Thanks to SATURN radio standard, ensure your mission success in denied-access airspace
13 October 2024…
We’re heading into hostile territory. In my fighter jet, I can feel the tension mounting as I keep up radio contact with the other aircraft. This Combined Air Operation (COMAO) has been planned to the last detail, but we’ll need to work together seamlessly to ensure the success of this important mission deep behind enemy lines.
Aircraft in a range of roles — airborne early warning and control, intelligence gathering, air defence, reconnaissance, ground strike — are moving in at very low altitude. This is a formidable enemy, and any intrusion into its airspace is sure to be met with a response. The key to our success lies in the ability to quickly and clearly share information from our sensor suites to create the element of surprise and keep the upper hand.
We’ve almost reached the line of confrontation. Enemy aircraft and air defence batteries are on a war footing — and suddenly things get serious.
The adversary steps up attempts to jam and intercept our communications. Electromagnetic signals are getting denser, setting off all our alert systems. My radar warning receiver is picking up multiple threats, and radio contact is becoming increasingly difficult. Constant noise jamming is making it extremely hard to transmit clear orders to the rest of the formation on this perilous air operation.
Adding to the pressure, we’re flying at night and using automatic low-level terrain following. I focus even more intently, while I keep talking with my navigator and the other aircraft. If we don’t respond — and quickly — we’re likely to be overwhelmed by the enemy and the outcome won’t be good.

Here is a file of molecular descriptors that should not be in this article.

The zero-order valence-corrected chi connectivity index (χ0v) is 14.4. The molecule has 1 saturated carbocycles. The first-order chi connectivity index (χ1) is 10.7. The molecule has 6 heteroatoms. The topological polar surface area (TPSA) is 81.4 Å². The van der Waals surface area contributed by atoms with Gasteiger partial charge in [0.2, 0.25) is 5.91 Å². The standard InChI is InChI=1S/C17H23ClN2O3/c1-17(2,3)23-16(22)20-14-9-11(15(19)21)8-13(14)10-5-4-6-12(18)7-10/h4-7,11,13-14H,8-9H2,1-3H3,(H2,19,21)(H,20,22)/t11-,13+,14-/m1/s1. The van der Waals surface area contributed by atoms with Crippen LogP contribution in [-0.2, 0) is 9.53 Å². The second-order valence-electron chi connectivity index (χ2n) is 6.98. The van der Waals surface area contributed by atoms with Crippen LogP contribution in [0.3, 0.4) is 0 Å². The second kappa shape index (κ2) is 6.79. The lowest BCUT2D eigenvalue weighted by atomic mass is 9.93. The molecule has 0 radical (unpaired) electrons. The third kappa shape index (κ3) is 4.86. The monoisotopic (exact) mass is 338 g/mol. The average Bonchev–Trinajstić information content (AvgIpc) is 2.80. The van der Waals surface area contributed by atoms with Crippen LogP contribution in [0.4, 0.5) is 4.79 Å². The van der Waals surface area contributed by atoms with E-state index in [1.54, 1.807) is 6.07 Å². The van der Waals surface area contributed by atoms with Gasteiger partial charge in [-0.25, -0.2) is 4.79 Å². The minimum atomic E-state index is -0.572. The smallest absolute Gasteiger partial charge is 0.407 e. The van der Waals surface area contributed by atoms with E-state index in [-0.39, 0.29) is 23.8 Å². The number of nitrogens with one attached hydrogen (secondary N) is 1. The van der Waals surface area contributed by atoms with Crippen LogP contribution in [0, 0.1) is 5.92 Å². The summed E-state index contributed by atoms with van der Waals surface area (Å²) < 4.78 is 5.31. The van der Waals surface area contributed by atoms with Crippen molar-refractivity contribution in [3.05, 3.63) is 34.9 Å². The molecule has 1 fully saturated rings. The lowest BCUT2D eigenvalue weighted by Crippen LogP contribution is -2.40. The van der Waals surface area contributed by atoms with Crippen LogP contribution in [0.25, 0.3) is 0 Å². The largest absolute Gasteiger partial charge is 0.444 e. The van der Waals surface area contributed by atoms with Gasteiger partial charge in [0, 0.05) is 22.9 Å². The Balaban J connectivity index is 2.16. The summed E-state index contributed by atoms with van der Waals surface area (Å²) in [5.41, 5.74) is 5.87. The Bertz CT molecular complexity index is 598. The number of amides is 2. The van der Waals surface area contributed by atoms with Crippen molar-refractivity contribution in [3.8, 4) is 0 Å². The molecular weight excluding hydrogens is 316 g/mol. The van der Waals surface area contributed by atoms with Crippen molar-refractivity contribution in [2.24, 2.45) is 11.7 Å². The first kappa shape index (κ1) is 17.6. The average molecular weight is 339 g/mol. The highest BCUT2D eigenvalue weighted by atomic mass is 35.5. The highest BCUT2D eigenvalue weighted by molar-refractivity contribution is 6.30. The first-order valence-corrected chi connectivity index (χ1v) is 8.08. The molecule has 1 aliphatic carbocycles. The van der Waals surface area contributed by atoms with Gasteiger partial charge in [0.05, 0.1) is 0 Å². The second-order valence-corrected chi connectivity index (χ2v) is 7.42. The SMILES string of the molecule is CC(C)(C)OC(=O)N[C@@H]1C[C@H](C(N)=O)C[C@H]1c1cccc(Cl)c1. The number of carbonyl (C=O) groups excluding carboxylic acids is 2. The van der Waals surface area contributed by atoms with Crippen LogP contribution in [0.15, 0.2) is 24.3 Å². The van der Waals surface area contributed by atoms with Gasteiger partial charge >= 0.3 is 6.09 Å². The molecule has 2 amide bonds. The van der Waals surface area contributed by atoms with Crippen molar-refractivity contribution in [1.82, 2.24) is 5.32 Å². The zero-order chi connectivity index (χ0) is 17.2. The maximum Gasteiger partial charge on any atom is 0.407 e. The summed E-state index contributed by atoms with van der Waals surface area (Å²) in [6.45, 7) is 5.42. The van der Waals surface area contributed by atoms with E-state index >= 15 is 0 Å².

We all know that our success largely depends on the right combination of coordinated actions. If anyone mishears an order or doesn’t act quickly enough, our battle plan could be compromised by the state-of-the-art jamming systems of a determined enemy.
The information broadcast by the AEW&C plane is getting increasingly unusable, and the situation is becoming critical. Two minutes before we push through enemy lines, I order the entire COMAO formation to switch to secondary strike frequency in SATURN mode.
Everyone checks in on the new frequency, and communications are now loud and clear.
The latest picture from the AEW&C plane is favourable: we’re 30 seconds from enemy lines at 200 feet and 550 knots. All systems go.
The threats persist, but with all the allied aircraft working together seamlessly, our offensive formation penetrates the enemy’s defences at full strength. Our robust radiocommunication capabilities, including a hardened waveform, give us a real operational advantage and enable us to stay in direct contact with operational command, which is authorised to order the strike.
Forty minutes later, the strike has been delivered on time, despite the many threat avoidance and evasive manoeuvres we’ve had to perform. In a dense electromagnetic environment, SATURN mode has kept the channels of communication open within the formation and with the command centre, and the capacity to send and receive orders has been unaffected by the hostile action.
Once again, our encrypted radio system has met the need to centralise the decision to engage, in line with operational command’s policy of strict fire discipline.
HEADING TO SATURN
From 2024, NATO-led coalition operations will reap the benefits of the SATURN radiocommunication mode.
This strategic paper will inform you on how the upgrade to SATURN will overcome the resurgence of jamming and intrusion threats and enhance allied communications capabilities.